GUBERNATORIAL CANDIDATE BILL HASLAM
The Republican gubernatorial nominee and Knoxville mayor is walking a fine line in his statements on the Murfreesboro mosque controversy.
"Two of the things that define who we are as Americans is the freedom to worship and our the ability to live with our deepest differences. ... As a Christian who takes my faith very seriously, I will fight hard to protect my right to worship in the way that I want to, but I'll also fight hard to protect your right to disagree with me as long as it's within constitutional and local laws."
GUBERNATORIAL CANDIDATE MIKE MCWHERTER
The Democrat in the gubernatorial race and son of a former governor called it a local issue.
"I think those people (who set fire to equipment at the mosque site) should be hunted down and frankly prosecuted to fullest extent. ... Ladies and gentlemen, that's why you're all here. That's what brought your ancestors, brought you here. ... But the bottom line on what's happening in Murfreesboro is ... it's a local zoning issue, and I support that process."
STATE SEN. DIANE BLACK
Black, the Republican nominee for the 6th Congressional District seat, waded into the Murfreesboro mosque controversy by warning about "violent" tendencies in Islam.
"I'm very concerned that violent jihadism is becoming the norm, not the exception, in too much of Islam today, and American communities have a right to be vigilant in ensuring that Islamic institutions in this country do not aid the jihadist viewpoint," Black told reporters
METRO NASHVILLE SCHOOL BOARD MEMBER KAREN JOHNSON
Johnson launched a petition drive asking sellers of an Antioch movie theater to sell to Nashville State Community College instead of the Islamic Center of Tennessee. It was not, she was hasty to insist, because she has anything against Muslims, but because she wanted Nashville State to build a campus annex at the site instead.Although Johnson insisted the proposed mosque site was the only possible place the college could expand in south Davidson County, campus officials went on the record to say that they were looking at multiple sites. Antioch did not have to choose between a place of worship and a place of study.
LT. GOV. RON RAMSEY
Tennessee's lieutenant governor made national headlines during his unsuccessful gubernatorial campaign by suggesting that Islam might be a cult and that Muslims might not qualify for constitutionally guaranteed religious freedom.
Ramsey, who said he is "all about freedom of religion" nevertheless suggested that Islam might not count as a religion.
"Now you could even argue whether being a Muslim is actually a religion, or is it a nationality, a way of life or cult, whatever you want to call it? We do protect our religions, but at the same time, this is something that we are going to have to face."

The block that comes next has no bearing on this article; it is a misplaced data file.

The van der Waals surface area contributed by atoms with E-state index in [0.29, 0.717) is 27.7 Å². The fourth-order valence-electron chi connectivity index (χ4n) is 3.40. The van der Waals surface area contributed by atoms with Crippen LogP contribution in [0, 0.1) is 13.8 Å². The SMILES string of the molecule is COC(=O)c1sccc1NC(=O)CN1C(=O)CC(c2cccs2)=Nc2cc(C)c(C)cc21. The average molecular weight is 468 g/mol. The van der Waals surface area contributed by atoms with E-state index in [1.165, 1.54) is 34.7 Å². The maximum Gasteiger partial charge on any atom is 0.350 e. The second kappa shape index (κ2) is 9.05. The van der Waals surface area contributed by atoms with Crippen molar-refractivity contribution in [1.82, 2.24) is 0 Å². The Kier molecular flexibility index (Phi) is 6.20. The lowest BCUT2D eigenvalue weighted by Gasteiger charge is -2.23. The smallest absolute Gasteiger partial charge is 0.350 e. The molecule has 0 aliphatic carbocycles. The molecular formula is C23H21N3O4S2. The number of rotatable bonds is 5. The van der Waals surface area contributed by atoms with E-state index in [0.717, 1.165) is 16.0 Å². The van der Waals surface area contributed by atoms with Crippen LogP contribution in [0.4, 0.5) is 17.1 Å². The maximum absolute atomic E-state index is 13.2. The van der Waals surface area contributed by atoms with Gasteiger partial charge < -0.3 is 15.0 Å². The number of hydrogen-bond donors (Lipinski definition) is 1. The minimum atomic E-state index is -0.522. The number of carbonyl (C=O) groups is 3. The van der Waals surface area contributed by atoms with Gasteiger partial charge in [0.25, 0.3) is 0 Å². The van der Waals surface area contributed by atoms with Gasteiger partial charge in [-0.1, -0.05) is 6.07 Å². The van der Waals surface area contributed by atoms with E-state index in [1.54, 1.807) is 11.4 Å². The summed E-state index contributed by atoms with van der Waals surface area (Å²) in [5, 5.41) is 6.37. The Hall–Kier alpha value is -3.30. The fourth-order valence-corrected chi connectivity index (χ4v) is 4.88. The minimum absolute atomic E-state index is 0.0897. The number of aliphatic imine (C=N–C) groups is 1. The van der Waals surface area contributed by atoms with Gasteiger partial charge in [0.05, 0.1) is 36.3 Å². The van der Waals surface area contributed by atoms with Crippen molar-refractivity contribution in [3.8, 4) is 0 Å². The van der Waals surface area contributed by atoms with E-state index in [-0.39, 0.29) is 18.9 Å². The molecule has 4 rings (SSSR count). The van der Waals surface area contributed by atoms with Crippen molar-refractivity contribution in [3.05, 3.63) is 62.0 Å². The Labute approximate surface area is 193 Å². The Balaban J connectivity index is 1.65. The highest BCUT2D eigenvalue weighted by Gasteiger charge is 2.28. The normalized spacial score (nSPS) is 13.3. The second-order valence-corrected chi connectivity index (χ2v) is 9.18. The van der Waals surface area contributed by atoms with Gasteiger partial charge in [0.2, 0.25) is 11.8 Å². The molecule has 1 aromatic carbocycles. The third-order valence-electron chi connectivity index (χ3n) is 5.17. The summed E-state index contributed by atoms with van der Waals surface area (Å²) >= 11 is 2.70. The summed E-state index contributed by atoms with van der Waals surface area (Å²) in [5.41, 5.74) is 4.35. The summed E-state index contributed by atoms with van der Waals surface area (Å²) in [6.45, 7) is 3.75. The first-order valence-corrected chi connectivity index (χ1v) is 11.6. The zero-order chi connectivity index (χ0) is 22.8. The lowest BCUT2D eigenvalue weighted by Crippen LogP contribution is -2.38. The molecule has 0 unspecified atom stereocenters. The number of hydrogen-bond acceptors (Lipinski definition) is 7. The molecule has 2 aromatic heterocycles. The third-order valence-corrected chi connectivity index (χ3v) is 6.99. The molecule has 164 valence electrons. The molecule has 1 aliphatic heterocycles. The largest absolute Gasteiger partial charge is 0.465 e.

CONGRESSIONAL CANDIDATE BEN LEMMING
The Democratic congressional candidate was one of the only politicians in the state to step forward with a flat statement of support for the Murfreesboro mosque.
"The Americans that want to build this mosque are already our neighbors," said Leming, a former Marine and Iraq veteran. "They live next to us and they are a part of our community. They are not the enemy."
U.S. ATTORNEY JERRY E. MARTIN
The U.S. attorney made an effort last week to settle the "Islam: Religion or Cult?" debate once and for all.
"All three branches of government have repeatedly recognized Islam as a religion," Martin said Monday during an afternoon press conference. "Presidents, as far back as Lincoln and Jefferson and as recent as President George W. Bush, have, indeed, publicly recognized Islam as one of the world's largest religions."
RUTHERFORD COUNTY MAYOR ERNEST BURGESS
Burgess doggedly moved ahead with the approval process for the Murfreesboro mosque, despite controversies, protests and even lawsuits filed by opponents of the projects.
When televangelist Pat Robertson went on the air and grimly suggested that the mosque project was an attempt to gain political influence in the county, Burgess simply scoffed, saying the allegations "were so ridiculous they do not deserve a response."
FORMER CONGRESSIONAL CANDIDATE LOU ANN ZELENIK
Zelenik, former chairwoman of the Rutherford County Republican Party, made opposition to the Murfreesboro mosque — and to Islam itself — one of the themes of her unsuccessful congressional campaign.
"This 'Islamic Center' is not part of a religious movement," she said. "It is a political movement designed to fracture the moral and political foundation of Middle Tennessee."
The mosque, she insisted, should be blocked to protect the nation's "Judeo-Christian tradition."Moreover, she said, the United States is not obligated to open its society to American Muslims until they "find it in their hearts to separate themselves from their evil, radical counterparts."